Rev Paul Dale senior minister of Church by the Bridge wrote to his congregation about going virtual on 18th March: “I am reminded of the Israelites ‘waiting’ to cross the Jordan River in Joshua 3, waiting with the unknown as to how the next steps might unfold. It’s interesting to note what God did not do; God did not just pick up his people and deposit them safely on far side. Rather he asked them to trust Him and depend on Him and obey Him as they waited – and then cling to him as they walked into the unknown. It is clear that God is now calling us to wait, yet we must continue to trust Him, depend on Him, obey Him, as well as loving our neighbour well.”  

Coronavirus Church by the Bridge

Sydney's iconic Church by the Bridge is among those which has closed its (physical) doors. PICTURE: Mertie . (licensed under CC BY 2.0)

The Catholic Archbishop of the Sydney Diocese is also trying to answer the “what now” for his adherents in a pastoral letter issued on 18th March.       

He writes, “What does that require of us at present? Several instructions have already come from health authorities and the Church. Outside gatherings of more than 500 people and indoors gatherings of 100 have been forbidden; in due course the public celebration of Mass may have to be suspended.”   

Guy Mason

Guy Mason, senior pastor of Melbourne-headquartered City On A Hill, says all services will now be streamed via the internet


Melbourne-founded Anglican movement City On A Hill is among church organisations which this week made the decision to hold all services online instead of physical gatherings.

"We're closing doors in some regards but we're opening new doors in a different way," says the movement's founder and senior pastor Guy Mason, speaking to Sight on Tuesday - the same day the church made the decision to go virtual.

Founded in a brewery in Melbourne's Docklands in 2007, City on a Hill is an Anglican movement with seven churches, predominantly in Victoria, but in Queensland as well. Its services have more a contemporary feel than traditional Anglican services and, while it has some 2,500 congregants of all age groups attending services, it's weighted towards a younger demographic. 

As well as holding online services and some small groups in a virtual environment, it will be looking at how it can continue running it's homeless services and ministries to the elderly.

"Where possible, we're running a virtual community..." Mason says.  "My sense is that we're preparing for, certainly more than a few weeks...It will be for a season."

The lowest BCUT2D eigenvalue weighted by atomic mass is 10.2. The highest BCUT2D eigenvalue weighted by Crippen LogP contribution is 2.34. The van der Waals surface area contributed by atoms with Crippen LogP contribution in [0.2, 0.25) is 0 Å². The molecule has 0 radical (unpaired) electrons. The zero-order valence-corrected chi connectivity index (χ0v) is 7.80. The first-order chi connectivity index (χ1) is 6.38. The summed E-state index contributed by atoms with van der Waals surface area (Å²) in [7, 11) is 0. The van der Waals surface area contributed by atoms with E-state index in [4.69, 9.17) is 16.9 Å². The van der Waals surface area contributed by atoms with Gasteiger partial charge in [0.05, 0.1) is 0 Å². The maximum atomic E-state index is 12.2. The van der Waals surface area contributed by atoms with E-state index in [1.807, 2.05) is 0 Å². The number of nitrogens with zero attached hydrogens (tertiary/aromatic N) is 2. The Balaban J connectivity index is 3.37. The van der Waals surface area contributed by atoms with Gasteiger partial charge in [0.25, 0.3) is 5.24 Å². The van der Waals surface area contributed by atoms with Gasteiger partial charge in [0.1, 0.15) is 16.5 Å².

Mason, who notes the church had made the decision after looking at the government advice and considering public sentiment and safety, says he has been very encouraged by the response of  the church members to the announcement.

"There's been a lot of support, a lot of encouragement and a lot of understanding," he says.

Mason says that while the vast majority of congregants are familiar with the sort of technology the church will rely on, they'll be exploring different ways to ensure everyone can be connected.

"We will go above and beyond to see how we can support [people]," he says. "And I would love to imagine within our community we'd have ample support, particularly in the technological space, to help someone out, whether that's visiting someone and giving them something they can use or helping out in that way. Absolutely, we want to make sure that everyone can be connected."

Mason says the church wants to continue to be a voice for faith, hope and love through the crisis.

"The church has always been the people, not the bricks and mortar, so, in some sense, we're well prepared for a moment like this. We're ready to serve, we want to care for people as best we can [and] we want to offer hope."


He goes on to encourage his parishioners to see the moment as opportunity for spiritual retreat, prayer, and the service of those in need, since this is only temporary and endurable. He himself has been tested for COVID-19 and the result is negative.  

The Uniting Church in Australia NSW/ACT Synod has issued advice to its leadership accessed on 19th March that includes: “The very strong recommendation is that we should not be meeting in person in any gathering. As Paul long ago advised, ‘whenever we have an opportunity, let us work for the good of all, and especially for those of the family of faith’ (Gal 6:10). Our commitment to the common good mandates that we proceed in this direction.”